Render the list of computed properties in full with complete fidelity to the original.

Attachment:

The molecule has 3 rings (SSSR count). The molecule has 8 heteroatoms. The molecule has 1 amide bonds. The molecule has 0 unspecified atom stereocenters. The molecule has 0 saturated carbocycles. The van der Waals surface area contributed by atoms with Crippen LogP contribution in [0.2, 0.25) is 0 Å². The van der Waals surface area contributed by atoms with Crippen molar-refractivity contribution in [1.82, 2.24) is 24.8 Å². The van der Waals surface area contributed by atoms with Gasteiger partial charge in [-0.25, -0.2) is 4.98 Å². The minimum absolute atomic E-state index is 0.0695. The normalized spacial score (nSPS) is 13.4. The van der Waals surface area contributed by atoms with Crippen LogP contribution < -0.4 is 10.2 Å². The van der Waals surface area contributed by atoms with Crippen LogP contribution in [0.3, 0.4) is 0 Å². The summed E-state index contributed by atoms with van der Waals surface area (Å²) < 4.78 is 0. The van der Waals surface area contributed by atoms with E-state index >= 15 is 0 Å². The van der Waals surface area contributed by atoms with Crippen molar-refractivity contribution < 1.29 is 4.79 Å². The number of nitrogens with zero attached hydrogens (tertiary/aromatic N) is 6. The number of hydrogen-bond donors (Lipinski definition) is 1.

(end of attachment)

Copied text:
The molecule has 3 rings (SSSR count). The molecule has 8 heteroatoms. The molecule has 1 amide bonds. The molecule has 0 unspecified atom stereocenters. The molecule has 0 saturated carbocycles. The van der Waals surface area contributed by atoms with Crippen LogP contribution in [0.2, 0.25) is 0 Å². The van der Waals surface area contributed by atoms with Crippen molar-refractivity contribution in [1.82, 2.24) is 24.8 Å². The van der Waals surface area contributed by atoms with Gasteiger partial charge in [-0.25, -0.2) is 4.98 Å². The minimum absolute atomic E-state index is 0.0695. The normalized spacial score (nSPS) is 13.4. The van der Waals surface area contributed by atoms with Crippen LogP contribution < -0.4 is 10.2 Å². The van der Waals surface area contributed by atoms with Crippen LogP contribution in [0.3, 0.4) is 0 Å². The summed E-state index contributed by atoms with van der Waals surface area (Å²) < 4.78 is 0. The van der Waals surface area contributed by atoms with E-state index >= 15 is 0 Å². The van der Waals surface area contributed by atoms with Crippen molar-refractivity contribution < 1.29 is 4.79 Å². The number of nitrogens with zero attached hydrogens (tertiary/aromatic N) is 6. The number of hydrogen-bond donors (Lipinski definition) is 1.